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MaryAnne Lindeblad, Director of the Division of Healthcare Services for DSHS in Washington State, told Rewire, in essence, that may be true:

“The state has a constitutional requirement to operate a balanced budget and we have to make cuts to get to the end of the fiscal year. Medicaid is even more limited. Cutting optional services is our only choice. It’s hard to quantify but there will be outcomes from that, which will end up costing us in the long run. It’s hard to put a number on it, but yes.”

But Planned Parenthood of the Great Northwest’s political action arm, Planned Parenthood Votes! Washington, as well as Public Health of Seattle and King County can put specific numbers on it.

According to Planned Parenthood Votes! Washington, cutting the state’s Take Charge program will will save, reportedly, only $1.2 million per year, but will result in new costs of $50 million per year associated with unintended pregnancy. Cutting this family planning program for those who are not eligible for other Medicaid programs and who do not have insurance, also means turning down federal matching dollars. The Washington State Take Charge program receives nine dollars in federal funds for every $1 the state invests. Without the state expenditure, the state will no longer receive federal funding for Take Charge.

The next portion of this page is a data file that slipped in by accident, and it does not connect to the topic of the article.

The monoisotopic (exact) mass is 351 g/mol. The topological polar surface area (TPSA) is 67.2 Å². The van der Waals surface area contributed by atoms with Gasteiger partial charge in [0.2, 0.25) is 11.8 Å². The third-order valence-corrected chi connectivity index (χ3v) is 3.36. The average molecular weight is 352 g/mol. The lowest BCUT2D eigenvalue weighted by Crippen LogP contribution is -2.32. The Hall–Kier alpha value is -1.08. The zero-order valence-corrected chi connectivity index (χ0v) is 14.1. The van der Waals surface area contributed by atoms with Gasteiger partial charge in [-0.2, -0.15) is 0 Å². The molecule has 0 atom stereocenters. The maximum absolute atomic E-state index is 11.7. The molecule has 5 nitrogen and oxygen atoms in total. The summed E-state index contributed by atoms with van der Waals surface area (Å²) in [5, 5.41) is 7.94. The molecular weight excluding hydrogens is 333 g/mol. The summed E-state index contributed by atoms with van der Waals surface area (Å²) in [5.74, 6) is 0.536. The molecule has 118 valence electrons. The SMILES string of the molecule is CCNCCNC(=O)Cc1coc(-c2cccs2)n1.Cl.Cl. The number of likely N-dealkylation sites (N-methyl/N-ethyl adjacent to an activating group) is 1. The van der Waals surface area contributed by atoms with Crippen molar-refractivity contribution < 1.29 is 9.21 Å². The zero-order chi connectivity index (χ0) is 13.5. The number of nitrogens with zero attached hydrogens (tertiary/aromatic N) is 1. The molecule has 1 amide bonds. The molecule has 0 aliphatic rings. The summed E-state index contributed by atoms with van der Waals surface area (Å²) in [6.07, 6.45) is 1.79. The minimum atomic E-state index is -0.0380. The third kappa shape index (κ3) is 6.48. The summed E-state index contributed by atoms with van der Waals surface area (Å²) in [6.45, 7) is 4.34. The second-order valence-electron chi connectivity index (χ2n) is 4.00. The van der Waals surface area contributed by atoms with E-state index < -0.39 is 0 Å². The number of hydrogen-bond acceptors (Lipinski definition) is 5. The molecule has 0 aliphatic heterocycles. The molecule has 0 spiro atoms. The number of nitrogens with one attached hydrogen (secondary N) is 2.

Who will feel the brunt of the cuts to the Take Charge program?

The 43,000 women and men per year who rely on the family planning program to avoid unintended pregnancy. Since 2001, 400,000 Washington residents have used Take Charge to protect against unintended pregnancies. According to the Guttmacher Institute, without the program, this translates into approximately 17,000 abortions per year.